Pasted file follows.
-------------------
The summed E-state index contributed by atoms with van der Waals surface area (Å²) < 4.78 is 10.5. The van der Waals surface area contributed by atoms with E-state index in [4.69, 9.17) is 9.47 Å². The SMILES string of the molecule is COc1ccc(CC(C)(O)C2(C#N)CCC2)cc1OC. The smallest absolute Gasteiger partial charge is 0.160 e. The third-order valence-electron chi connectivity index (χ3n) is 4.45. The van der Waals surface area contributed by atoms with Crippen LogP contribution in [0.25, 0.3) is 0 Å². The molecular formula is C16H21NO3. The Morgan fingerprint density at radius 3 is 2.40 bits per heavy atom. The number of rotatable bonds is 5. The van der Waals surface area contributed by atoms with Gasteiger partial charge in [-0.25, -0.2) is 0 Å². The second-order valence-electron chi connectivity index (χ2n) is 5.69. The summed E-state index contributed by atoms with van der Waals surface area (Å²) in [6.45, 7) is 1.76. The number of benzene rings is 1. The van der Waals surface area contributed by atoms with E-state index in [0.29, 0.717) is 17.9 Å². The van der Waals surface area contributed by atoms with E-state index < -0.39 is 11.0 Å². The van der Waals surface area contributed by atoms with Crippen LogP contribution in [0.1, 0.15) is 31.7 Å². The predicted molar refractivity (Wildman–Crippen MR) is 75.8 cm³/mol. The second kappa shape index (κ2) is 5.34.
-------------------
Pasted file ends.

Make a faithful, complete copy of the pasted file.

The summed E-state index contributed by atoms with van der Waals surface area (Å²) < 4.78 is 10.5. The van der Waals surface area contributed by atoms with E-state index in [4.69, 9.17) is 9.47 Å². The SMILES string of the molecule is COc1ccc(CC(C)(O)C2(C#N)CCC2)cc1OC. The smallest absolute Gasteiger partial charge is 0.160 e. The third-order valence-electron chi connectivity index (χ3n) is 4.45. The van der Waals surface area contributed by atoms with Crippen LogP contribution in [0.25, 0.3) is 0 Å². The molecular formula is C16H21NO3. The Morgan fingerprint density at radius 3 is 2.40 bits per heavy atom. The number of rotatable bonds is 5. The van der Waals surface area contributed by atoms with Gasteiger partial charge in [-0.25, -0.2) is 0 Å². The second-order valence-electron chi connectivity index (χ2n) is 5.69. The summed E-state index contributed by atoms with van der Waals surface area (Å²) in [6.45, 7) is 1.76. The number of benzene rings is 1. The van der Waals surface area contributed by atoms with E-state index in [0.29, 0.717) is 17.9 Å². The van der Waals surface area contributed by atoms with E-state index < -0.39 is 11.0 Å². The van der Waals surface area contributed by atoms with Crippen LogP contribution in [0.1, 0.15) is 31.7 Å². The predicted molar refractivity (Wildman–Crippen MR) is 75.8 cm³/mol. The second kappa shape index (κ2) is 5.34.